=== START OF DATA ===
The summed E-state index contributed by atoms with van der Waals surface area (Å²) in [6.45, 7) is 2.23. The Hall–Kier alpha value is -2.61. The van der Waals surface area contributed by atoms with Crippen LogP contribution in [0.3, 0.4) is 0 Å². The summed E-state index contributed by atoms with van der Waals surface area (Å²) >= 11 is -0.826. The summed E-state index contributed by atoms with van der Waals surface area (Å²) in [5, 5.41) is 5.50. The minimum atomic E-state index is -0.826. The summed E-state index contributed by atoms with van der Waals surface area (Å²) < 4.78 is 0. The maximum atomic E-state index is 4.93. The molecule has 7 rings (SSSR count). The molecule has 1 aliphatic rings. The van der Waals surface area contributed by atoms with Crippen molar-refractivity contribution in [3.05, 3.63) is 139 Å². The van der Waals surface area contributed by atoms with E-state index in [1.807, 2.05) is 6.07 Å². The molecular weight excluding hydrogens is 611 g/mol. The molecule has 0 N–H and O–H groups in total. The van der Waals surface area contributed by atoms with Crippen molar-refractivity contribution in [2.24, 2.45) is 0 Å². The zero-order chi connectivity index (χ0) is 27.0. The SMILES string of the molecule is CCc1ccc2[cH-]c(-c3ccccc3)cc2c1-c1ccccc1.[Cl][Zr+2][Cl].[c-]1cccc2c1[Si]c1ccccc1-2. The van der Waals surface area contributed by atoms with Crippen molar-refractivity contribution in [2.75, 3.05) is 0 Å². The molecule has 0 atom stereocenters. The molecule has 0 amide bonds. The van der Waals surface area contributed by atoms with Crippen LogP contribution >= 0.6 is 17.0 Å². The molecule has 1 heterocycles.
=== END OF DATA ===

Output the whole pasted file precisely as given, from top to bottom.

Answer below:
The summed E-state index contributed by atoms with van der Waals surface area (Å²) in [6.45, 7) is 2.23. The Hall–Kier alpha value is -2.61. The van der Waals surface area contributed by atoms with Crippen LogP contribution in [0.3, 0.4) is 0 Å². The summed E-state index contributed by atoms with van der Waals surface area (Å²) >= 11 is -0.826. The summed E-state index contributed by atoms with van der Waals surface area (Å²) in [5, 5.41) is 5.50. The minimum atomic E-state index is -0.826. The summed E-state index contributed by atoms with van der Waals surface area (Å²) < 4.78 is 0. The maximum atomic E-state index is 4.93. The molecule has 7 rings (SSSR count). The molecule has 1 aliphatic rings. The van der Waals surface area contributed by atoms with Crippen molar-refractivity contribution in [3.05, 3.63) is 139 Å². The van der Waals surface area contributed by atoms with E-state index in [1.807, 2.05) is 6.07 Å². The molecular weight excluding hydrogens is 611 g/mol. The molecule has 0 N–H and O–H groups in total. The van der Waals surface area contributed by atoms with Crippen molar-refractivity contribution in [2.24, 2.45) is 0 Å². The zero-order chi connectivity index (χ0) is 27.0. The SMILES string of the molecule is CCc1ccc2[cH-]c(-c3ccccc3)cc2c1-c1ccccc1.[Cl][Zr+2][Cl].[c-]1cccc2c1[Si]c1ccccc1-2. The van der Waals surface area contributed by atoms with Crippen molar-refractivity contribution in [2.75, 3.05) is 0 Å². The molecule has 0 atom stereocenters. The molecule has 0 amide bonds. The van der Waals surface area contributed by atoms with Crippen LogP contribution >= 0.6 is 17.0 Å². The molecule has 1 heterocycles.